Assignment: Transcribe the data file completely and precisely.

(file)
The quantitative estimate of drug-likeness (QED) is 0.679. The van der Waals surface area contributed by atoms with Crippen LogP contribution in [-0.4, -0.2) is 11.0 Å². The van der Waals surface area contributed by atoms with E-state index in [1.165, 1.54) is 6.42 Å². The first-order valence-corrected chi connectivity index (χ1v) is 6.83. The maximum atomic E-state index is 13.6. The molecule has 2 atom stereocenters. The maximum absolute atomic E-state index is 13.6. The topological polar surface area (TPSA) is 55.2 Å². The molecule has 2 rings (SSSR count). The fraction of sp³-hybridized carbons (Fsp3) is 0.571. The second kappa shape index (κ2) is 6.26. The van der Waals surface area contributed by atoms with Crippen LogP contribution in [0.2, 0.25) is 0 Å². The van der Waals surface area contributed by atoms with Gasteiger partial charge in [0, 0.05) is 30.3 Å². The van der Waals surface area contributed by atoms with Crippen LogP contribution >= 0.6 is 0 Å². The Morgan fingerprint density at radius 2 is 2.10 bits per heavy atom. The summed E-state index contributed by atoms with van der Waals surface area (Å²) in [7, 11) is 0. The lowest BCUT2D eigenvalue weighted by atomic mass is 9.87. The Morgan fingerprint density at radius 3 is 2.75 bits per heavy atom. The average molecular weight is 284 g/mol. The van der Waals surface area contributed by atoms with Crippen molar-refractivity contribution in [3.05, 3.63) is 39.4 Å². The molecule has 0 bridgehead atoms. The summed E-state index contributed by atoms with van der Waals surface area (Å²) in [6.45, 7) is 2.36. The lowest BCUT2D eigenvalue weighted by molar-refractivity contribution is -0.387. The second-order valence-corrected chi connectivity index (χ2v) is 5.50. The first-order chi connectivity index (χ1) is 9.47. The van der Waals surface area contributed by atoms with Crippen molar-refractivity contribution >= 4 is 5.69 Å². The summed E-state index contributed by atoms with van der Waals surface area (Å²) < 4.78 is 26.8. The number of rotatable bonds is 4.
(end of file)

The quantitative estimate of drug-likeness (QED) is 0.679. The van der Waals surface area contributed by atoms with Crippen LogP contribution in [-0.4, -0.2) is 11.0 Å². The van der Waals surface area contributed by atoms with E-state index in [1.165, 1.54) is 6.42 Å². The first-order valence-corrected chi connectivity index (χ1v) is 6.83. The maximum atomic E-state index is 13.6. The molecule has 2 atom stereocenters. The maximum absolute atomic E-state index is 13.6. The topological polar surface area (TPSA) is 55.2 Å². The molecule has 2 rings (SSSR count). The fraction of sp³-hybridized carbons (Fsp3) is 0.571. The second kappa shape index (κ2) is 6.26. The van der Waals surface area contributed by atoms with Crippen LogP contribution in [0.2, 0.25) is 0 Å². The van der Waals surface area contributed by atoms with Gasteiger partial charge in [0, 0.05) is 30.3 Å². The van der Waals surface area contributed by atoms with Crippen LogP contribution >= 0.6 is 0 Å². The Morgan fingerprint density at radius 2 is 2.10 bits per heavy atom. The summed E-state index contributed by atoms with van der Waals surface area (Å²) in [7, 11) is 0. The lowest BCUT2D eigenvalue weighted by atomic mass is 9.87. The Morgan fingerprint density at radius 3 is 2.75 bits per heavy atom. The average molecular weight is 284 g/mol. The van der Waals surface area contributed by atoms with Crippen molar-refractivity contribution in [3.05, 3.63) is 39.4 Å². The molecule has 0 bridgehead atoms. The summed E-state index contributed by atoms with van der Waals surface area (Å²) in [6.45, 7) is 2.36. The lowest BCUT2D eigenvalue weighted by molar-refractivity contribution is -0.387. The second-order valence-corrected chi connectivity index (χ2v) is 5.50. The first-order chi connectivity index (χ1) is 9.47. The van der Waals surface area contributed by atoms with Crippen molar-refractivity contribution >= 4 is 5.69 Å². The summed E-state index contributed by atoms with van der Waals surface area (Å²) < 4.78 is 26.8. The number of rotatable bonds is 4.